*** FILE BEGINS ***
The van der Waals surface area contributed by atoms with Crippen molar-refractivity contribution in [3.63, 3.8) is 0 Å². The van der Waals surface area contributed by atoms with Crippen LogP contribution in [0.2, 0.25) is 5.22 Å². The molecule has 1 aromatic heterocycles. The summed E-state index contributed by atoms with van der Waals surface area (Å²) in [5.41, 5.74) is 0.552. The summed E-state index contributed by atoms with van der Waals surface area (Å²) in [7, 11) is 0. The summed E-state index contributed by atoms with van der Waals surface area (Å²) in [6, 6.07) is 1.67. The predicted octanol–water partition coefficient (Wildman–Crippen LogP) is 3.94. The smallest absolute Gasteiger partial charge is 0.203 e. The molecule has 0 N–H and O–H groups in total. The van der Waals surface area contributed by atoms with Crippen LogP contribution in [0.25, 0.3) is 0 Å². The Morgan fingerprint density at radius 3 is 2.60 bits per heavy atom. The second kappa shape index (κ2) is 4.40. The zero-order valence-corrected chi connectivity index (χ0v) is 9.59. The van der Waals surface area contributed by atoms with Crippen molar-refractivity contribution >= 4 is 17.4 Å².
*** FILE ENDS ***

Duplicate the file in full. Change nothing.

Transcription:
The van der Waals surface area contributed by atoms with Crippen molar-refractivity contribution in [3.63, 3.8) is 0 Å². The van der Waals surface area contributed by atoms with Crippen LogP contribution in [0.2, 0.25) is 5.22 Å². The molecule has 1 aromatic heterocycles. The summed E-state index contributed by atoms with van der Waals surface area (Å²) in [5.41, 5.74) is 0.552. The summed E-state index contributed by atoms with van der Waals surface area (Å²) in [7, 11) is 0. The summed E-state index contributed by atoms with van der Waals surface area (Å²) in [6, 6.07) is 1.67. The predicted octanol–water partition coefficient (Wildman–Crippen LogP) is 3.94. The smallest absolute Gasteiger partial charge is 0.203 e. The molecule has 0 N–H and O–H groups in total. The van der Waals surface area contributed by atoms with Crippen LogP contribution in [0.25, 0.3) is 0 Å². The Morgan fingerprint density at radius 3 is 2.60 bits per heavy atom. The second kappa shape index (κ2) is 4.40. The zero-order valence-corrected chi connectivity index (χ0v) is 9.59. The van der Waals surface area contributed by atoms with Crippen molar-refractivity contribution >= 4 is 17.4 Å².